"I have always admired Tim Cook for his stance on privacy and Apple's efforts to protect user data and couldn't agree more with everything said in their Customer Letter today," Koum wrote. "We must not allow this dangerous precedent to be set. Today our freedom and our liberty is at stake."
Sundar Pichai at Google I/O in 2015. Credit: IDGNS
Google CEO Sundar Pichai
Pichai soon followed with a series of tweets.
"Important post by @tim_cook. Forcing companies to enable hacking could compromise users’ privacy," Pichai tweeted on Feb. 17.
He continued: "We know that law enforcement and intelligence agencies face significant challenges in protecting the public against crime and terrorism. We build secure products to keep your information safe and we give law enforcement access to data based on valid legal orders. But that’s wholly different than requiring companies to enable hacking of customer devices & data. Could be a troubling precedent. Looking forward to a thoughtful and open discussion on this important issue."
Twitter CEO Jack Dorsey
Dorsey chimed in with a tweet on Feb. 18.
“We stand with @timcook and Apple (and thank him for his leadership)!”
Aaron Levie at the Box Dev conference. Credit: Stephen Lawson
Box CEO Aaron Levie
“Apple’s response to the government is something we completely, wholeheartedly agree with,” the cloud storage CEO told TechCrunch. “The world is going to get more complex, so you can’t create weaknesses in software that then will become vulnerabilities in the future.”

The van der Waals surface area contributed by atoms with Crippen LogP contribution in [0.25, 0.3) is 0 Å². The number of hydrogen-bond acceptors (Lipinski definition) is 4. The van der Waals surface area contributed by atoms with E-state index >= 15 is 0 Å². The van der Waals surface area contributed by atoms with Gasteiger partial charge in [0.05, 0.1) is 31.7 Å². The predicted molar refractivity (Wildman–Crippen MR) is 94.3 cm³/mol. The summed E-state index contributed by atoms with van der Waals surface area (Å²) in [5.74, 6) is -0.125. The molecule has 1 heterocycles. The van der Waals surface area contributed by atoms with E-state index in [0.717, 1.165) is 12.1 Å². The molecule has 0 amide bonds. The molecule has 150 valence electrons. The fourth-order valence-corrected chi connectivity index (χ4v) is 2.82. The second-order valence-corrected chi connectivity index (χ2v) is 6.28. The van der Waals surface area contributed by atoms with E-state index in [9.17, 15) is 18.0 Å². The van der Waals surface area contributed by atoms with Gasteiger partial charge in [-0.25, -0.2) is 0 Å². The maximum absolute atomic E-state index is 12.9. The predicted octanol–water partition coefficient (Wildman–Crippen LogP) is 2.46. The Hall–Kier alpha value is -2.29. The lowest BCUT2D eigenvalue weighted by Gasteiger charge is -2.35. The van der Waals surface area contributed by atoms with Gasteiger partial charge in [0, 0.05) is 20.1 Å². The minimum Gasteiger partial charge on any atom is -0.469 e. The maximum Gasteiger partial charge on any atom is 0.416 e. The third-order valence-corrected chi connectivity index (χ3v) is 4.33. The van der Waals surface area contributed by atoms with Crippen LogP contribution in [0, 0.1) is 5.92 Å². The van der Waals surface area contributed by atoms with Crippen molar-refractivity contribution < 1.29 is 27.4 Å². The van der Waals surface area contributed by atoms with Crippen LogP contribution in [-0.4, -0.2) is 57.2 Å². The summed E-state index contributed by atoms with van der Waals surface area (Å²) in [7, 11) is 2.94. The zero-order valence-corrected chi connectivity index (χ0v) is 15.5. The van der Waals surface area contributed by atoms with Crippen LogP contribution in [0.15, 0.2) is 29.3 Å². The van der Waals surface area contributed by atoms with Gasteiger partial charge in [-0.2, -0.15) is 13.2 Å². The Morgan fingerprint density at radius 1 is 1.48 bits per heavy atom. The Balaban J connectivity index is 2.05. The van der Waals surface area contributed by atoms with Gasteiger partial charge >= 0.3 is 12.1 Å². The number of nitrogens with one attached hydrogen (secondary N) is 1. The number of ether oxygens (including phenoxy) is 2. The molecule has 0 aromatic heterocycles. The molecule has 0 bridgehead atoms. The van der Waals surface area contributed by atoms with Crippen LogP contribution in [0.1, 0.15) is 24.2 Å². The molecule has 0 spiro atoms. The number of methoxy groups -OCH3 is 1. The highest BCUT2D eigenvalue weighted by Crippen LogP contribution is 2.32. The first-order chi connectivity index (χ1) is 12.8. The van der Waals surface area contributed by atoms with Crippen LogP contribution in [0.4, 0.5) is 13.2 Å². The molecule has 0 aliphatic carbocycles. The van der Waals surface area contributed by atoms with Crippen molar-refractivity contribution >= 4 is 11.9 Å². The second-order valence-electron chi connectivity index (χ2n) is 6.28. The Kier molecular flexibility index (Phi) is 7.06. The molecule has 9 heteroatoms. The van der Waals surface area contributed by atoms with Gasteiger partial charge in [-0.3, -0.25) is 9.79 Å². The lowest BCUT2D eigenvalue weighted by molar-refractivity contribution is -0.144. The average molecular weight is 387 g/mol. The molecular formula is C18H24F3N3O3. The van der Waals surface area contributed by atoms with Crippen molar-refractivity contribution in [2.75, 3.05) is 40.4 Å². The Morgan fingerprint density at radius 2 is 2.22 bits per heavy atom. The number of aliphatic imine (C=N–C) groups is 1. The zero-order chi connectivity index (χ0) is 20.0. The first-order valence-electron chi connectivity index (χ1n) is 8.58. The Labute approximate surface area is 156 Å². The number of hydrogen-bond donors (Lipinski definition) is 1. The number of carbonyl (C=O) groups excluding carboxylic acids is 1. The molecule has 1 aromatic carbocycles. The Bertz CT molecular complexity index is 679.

Mark Surman, executive director of the Mozilla Foundation
"Over the last year, we’ve seen government agencies and law enforcement officials across the globe discussing policies that will harm user security through weakening encryption," Surman wrote on Medium last week. "This includes the so called Snoopers Charter in the UK and calls by agencies like the FBI for tech companies to create backdoors into encrypted communications. ... While it’s hard to discuss internet policy in the the context of horrific and tragic events, there is no question [the] FBI’s request [is] an overreach. If granted, it both undermines everyday security for Internet users and would set a precedent for further weakening of encryption.
Outside the tech industry
While the tech industry largely supports Apple's position, the American public does not according to a study by the Pew Research Center. And there are plenty of voices outside of tech who back the FBI, including the White House, Donald Trump, and William Bratton, the New York City police commissioner, who cowrote an op-ed in the New York Times Tuesday.
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